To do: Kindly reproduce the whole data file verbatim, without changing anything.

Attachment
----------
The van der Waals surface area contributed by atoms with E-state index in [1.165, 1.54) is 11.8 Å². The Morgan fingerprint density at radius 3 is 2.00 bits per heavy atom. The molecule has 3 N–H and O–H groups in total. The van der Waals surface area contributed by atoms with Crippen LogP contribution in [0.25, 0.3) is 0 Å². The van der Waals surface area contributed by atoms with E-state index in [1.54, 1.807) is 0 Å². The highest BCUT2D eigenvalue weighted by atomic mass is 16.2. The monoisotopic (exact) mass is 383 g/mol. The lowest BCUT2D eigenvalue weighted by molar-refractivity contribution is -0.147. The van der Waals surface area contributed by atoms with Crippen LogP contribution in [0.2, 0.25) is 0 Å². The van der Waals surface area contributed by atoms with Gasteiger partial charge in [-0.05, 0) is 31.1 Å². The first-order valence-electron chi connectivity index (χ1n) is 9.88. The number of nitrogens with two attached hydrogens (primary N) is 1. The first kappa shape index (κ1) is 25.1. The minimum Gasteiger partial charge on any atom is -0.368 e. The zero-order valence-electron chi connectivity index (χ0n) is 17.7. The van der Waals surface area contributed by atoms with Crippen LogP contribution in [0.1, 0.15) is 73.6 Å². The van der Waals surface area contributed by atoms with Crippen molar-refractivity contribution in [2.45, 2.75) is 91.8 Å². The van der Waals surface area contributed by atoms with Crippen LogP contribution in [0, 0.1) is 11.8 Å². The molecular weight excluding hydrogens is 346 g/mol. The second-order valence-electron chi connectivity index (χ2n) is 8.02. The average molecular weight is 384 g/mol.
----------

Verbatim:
The van der Waals surface area contributed by atoms with E-state index in [1.165, 1.54) is 11.8 Å². The Morgan fingerprint density at radius 3 is 2.00 bits per heavy atom. The molecule has 3 N–H and O–H groups in total. The van der Waals surface area contributed by atoms with Crippen LogP contribution in [0.25, 0.3) is 0 Å². The van der Waals surface area contributed by atoms with E-state index in [1.54, 1.807) is 0 Å². The highest BCUT2D eigenvalue weighted by atomic mass is 16.2. The monoisotopic (exact) mass is 383 g/mol. The lowest BCUT2D eigenvalue weighted by molar-refractivity contribution is -0.147. The van der Waals surface area contributed by atoms with Crippen LogP contribution in [0.2, 0.25) is 0 Å². The van der Waals surface area contributed by atoms with Gasteiger partial charge in [-0.05, 0) is 31.1 Å². The first-order valence-electron chi connectivity index (χ1n) is 9.88. The number of nitrogens with two attached hydrogens (primary N) is 1. The first kappa shape index (κ1) is 25.1. The minimum Gasteiger partial charge on any atom is -0.368 e. The zero-order valence-electron chi connectivity index (χ0n) is 17.7. The van der Waals surface area contributed by atoms with Crippen LogP contribution in [0.1, 0.15) is 73.6 Å². The van der Waals surface area contributed by atoms with Crippen molar-refractivity contribution in [2.45, 2.75) is 91.8 Å². The van der Waals surface area contributed by atoms with Crippen LogP contribution in [0, 0.1) is 11.8 Å². The molecular weight excluding hydrogens is 346 g/mol. The second-order valence-electron chi connectivity index (χ2n) is 8.02. The average molecular weight is 384 g/mol.